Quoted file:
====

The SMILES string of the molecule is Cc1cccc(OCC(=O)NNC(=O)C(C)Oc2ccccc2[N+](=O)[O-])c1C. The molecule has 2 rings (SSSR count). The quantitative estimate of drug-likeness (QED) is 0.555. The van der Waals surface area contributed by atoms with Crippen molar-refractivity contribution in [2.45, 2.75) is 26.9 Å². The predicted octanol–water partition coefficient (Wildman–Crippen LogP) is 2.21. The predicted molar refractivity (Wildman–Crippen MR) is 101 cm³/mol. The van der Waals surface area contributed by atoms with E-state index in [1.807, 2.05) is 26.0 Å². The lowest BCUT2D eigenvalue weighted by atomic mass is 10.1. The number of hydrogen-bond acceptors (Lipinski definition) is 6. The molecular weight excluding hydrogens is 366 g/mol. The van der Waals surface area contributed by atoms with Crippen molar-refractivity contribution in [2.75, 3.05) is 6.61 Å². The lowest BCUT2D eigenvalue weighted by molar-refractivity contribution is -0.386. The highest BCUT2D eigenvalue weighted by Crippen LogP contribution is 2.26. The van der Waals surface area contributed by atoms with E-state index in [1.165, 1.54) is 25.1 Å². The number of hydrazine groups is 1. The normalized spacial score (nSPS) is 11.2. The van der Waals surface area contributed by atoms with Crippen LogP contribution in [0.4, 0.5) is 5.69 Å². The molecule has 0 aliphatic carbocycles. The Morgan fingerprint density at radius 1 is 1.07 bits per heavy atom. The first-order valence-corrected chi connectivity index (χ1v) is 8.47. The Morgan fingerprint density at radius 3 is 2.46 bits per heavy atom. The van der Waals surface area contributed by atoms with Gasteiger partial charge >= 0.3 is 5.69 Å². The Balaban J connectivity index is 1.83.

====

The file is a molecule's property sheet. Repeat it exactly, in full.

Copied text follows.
The SMILES string of the molecule is Cc1cccc(OCC(=O)NNC(=O)C(C)Oc2ccccc2[N+](=O)[O-])c1C. The molecule has 2 rings (SSSR count). The quantitative estimate of drug-likeness (QED) is 0.555. The van der Waals surface area contributed by atoms with Crippen molar-refractivity contribution in [2.45, 2.75) is 26.9 Å². The predicted octanol–water partition coefficient (Wildman–Crippen LogP) is 2.21. The predicted molar refractivity (Wildman–Crippen MR) is 101 cm³/mol. The van der Waals surface area contributed by atoms with E-state index in [1.807, 2.05) is 26.0 Å². The lowest BCUT2D eigenvalue weighted by atomic mass is 10.1. The number of hydrogen-bond acceptors (Lipinski definition) is 6. The molecular weight excluding hydrogens is 366 g/mol. The van der Waals surface area contributed by atoms with Crippen molar-refractivity contribution in [2.75, 3.05) is 6.61 Å². The lowest BCUT2D eigenvalue weighted by molar-refractivity contribution is -0.386. The highest BCUT2D eigenvalue weighted by Crippen LogP contribution is 2.26. The van der Waals surface area contributed by atoms with E-state index in [1.165, 1.54) is 25.1 Å². The number of hydrazine groups is 1. The normalized spacial score (nSPS) is 11.2. The van der Waals surface area contributed by atoms with Crippen LogP contribution in [0.4, 0.5) is 5.69 Å². The molecule has 0 aliphatic carbocycles. The Morgan fingerprint density at radius 1 is 1.07 bits per heavy atom. The first-order valence-corrected chi connectivity index (χ1v) is 8.47. The Morgan fingerprint density at radius 3 is 2.46 bits per heavy atom. The van der Waals surface area contributed by atoms with Gasteiger partial charge >= 0.3 is 5.69 Å². The Balaban J connectivity index is 1.83.